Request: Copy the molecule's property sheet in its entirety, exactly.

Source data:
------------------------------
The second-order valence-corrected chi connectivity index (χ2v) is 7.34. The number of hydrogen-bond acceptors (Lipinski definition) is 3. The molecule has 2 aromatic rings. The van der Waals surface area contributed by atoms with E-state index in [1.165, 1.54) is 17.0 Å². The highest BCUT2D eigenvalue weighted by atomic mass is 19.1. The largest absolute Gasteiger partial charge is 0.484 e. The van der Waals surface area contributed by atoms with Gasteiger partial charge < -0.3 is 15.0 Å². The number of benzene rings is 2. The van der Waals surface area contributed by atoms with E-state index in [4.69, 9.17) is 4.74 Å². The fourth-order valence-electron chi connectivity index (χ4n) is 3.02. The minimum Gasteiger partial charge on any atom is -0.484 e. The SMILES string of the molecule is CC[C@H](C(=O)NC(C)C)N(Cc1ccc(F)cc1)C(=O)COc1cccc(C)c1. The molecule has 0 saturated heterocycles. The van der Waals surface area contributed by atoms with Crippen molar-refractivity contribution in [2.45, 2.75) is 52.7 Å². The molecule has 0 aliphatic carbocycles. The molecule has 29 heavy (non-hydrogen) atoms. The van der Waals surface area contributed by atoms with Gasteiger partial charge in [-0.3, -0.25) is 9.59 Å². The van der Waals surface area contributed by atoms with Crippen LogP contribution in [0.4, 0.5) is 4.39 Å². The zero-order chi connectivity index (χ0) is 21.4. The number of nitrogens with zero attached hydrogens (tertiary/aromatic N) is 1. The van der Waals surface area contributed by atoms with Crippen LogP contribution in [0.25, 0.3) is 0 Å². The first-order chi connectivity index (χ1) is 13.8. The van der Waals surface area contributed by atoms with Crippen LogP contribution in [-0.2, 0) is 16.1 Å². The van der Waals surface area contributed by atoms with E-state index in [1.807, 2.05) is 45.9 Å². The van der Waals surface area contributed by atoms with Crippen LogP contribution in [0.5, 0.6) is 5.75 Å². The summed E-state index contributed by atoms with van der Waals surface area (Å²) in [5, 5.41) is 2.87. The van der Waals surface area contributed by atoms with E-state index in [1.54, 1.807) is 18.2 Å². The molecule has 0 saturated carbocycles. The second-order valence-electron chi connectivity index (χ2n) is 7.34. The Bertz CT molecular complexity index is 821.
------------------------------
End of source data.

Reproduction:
The second-order valence-corrected chi connectivity index (χ2v) is 7.34. The number of hydrogen-bond acceptors (Lipinski definition) is 3. The molecule has 2 aromatic rings. The van der Waals surface area contributed by atoms with E-state index in [1.165, 1.54) is 17.0 Å². The highest BCUT2D eigenvalue weighted by atomic mass is 19.1. The largest absolute Gasteiger partial charge is 0.484 e. The van der Waals surface area contributed by atoms with Gasteiger partial charge < -0.3 is 15.0 Å². The number of benzene rings is 2. The van der Waals surface area contributed by atoms with E-state index in [4.69, 9.17) is 4.74 Å². The fourth-order valence-electron chi connectivity index (χ4n) is 3.02. The minimum Gasteiger partial charge on any atom is -0.484 e. The SMILES string of the molecule is CC[C@H](C(=O)NC(C)C)N(Cc1ccc(F)cc1)C(=O)COc1cccc(C)c1. The molecule has 0 saturated heterocycles. The van der Waals surface area contributed by atoms with Crippen molar-refractivity contribution in [2.45, 2.75) is 52.7 Å². The molecule has 0 aliphatic carbocycles. The molecule has 29 heavy (non-hydrogen) atoms. The van der Waals surface area contributed by atoms with Gasteiger partial charge in [-0.3, -0.25) is 9.59 Å². The van der Waals surface area contributed by atoms with Crippen LogP contribution in [0.4, 0.5) is 4.39 Å². The zero-order chi connectivity index (χ0) is 21.4. The number of nitrogens with zero attached hydrogens (tertiary/aromatic N) is 1. The van der Waals surface area contributed by atoms with Crippen LogP contribution in [0.25, 0.3) is 0 Å². The first-order chi connectivity index (χ1) is 13.8. The van der Waals surface area contributed by atoms with Crippen LogP contribution in [-0.2, 0) is 16.1 Å². The van der Waals surface area contributed by atoms with E-state index in [1.807, 2.05) is 45.9 Å². The van der Waals surface area contributed by atoms with Crippen LogP contribution in [0.5, 0.6) is 5.75 Å². The summed E-state index contributed by atoms with van der Waals surface area (Å²) in [5, 5.41) is 2.87. The van der Waals surface area contributed by atoms with E-state index in [1.54, 1.807) is 18.2 Å². The molecule has 0 saturated carbocycles. The second-order valence-electron chi connectivity index (χ2n) is 7.34. The Bertz CT molecular complexity index is 821.